The former Russian spy Sergei Skripal and his daughter are in a critical condition in a hospital in Salisbury, UK, following exposure to an unknown nerve agent. Several locations in the city have been cordoned off and decontaminated since the pair were found unconscious on a park bench on March 5. But what are nerve agents exactly and how do they affect the body?
The first nerve agents were invented by accident in the 1930s when researchers were trying to make cheaper and better alternatives to nicotine as insecticides. In their search, German scientists made two organic compounds containing phosphorus that were very effective at killing insect pests. However, they soon discovered that, even in minuscule amounts, the substances caused distressing symptoms in humans exposed to them.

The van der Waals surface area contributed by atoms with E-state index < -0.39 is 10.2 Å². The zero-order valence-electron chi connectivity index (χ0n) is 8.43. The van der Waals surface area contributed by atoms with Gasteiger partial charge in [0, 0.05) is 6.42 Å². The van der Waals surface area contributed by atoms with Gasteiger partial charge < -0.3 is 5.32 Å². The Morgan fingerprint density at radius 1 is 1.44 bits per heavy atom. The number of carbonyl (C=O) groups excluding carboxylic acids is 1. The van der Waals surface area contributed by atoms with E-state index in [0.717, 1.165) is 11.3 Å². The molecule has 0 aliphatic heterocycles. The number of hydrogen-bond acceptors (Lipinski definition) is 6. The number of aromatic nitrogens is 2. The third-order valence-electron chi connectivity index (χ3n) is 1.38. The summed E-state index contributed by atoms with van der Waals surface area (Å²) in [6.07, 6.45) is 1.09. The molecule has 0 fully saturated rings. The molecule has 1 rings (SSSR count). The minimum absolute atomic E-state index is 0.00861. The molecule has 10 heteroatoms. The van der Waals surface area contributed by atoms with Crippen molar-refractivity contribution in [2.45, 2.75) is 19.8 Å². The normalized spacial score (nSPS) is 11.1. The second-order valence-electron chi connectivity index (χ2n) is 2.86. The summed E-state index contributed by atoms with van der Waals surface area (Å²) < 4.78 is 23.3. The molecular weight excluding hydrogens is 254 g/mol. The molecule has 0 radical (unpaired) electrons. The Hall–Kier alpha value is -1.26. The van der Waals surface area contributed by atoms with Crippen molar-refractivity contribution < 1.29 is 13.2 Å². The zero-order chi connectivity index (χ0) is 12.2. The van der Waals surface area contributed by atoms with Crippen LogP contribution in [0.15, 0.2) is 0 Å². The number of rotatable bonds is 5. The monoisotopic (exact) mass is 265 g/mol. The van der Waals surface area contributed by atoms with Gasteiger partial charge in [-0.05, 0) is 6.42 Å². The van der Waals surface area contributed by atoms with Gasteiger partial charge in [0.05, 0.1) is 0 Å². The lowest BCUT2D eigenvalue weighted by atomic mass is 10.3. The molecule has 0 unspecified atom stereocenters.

The two substances – too toxic to be used as commercial insecticides in agriculture – became known as tabun and sarin. The research was handed over to the Wehrmacht (the Nazi armed forces), which evaluated them as weapons and began constructing plants to manufacture them. The sarin plant was not operational by the time the Third Reich collapsed, but fell in to the hands of Soviet forces that overran Poland and Germany.
A thrusting young buck at work recently approached me to ask for some tips on toning up. He does a lot of exercise but lives pretty generously. That means, whatever his body asks him for, he generously provides. As a result he has cultivated something of a "Dadbod" and has now decided to take action to stem the tide.
Netflix is cleaning house again. Over the next few days, a bunch of licenced content will be leaving the service, possibly never to return. This includes cult faves like Guy Ritchie's Snatch, the critically acclaimed TV series Weeds and Fargo, Swiss Army Man and a bunch of anime. Here's everything about to be deleted.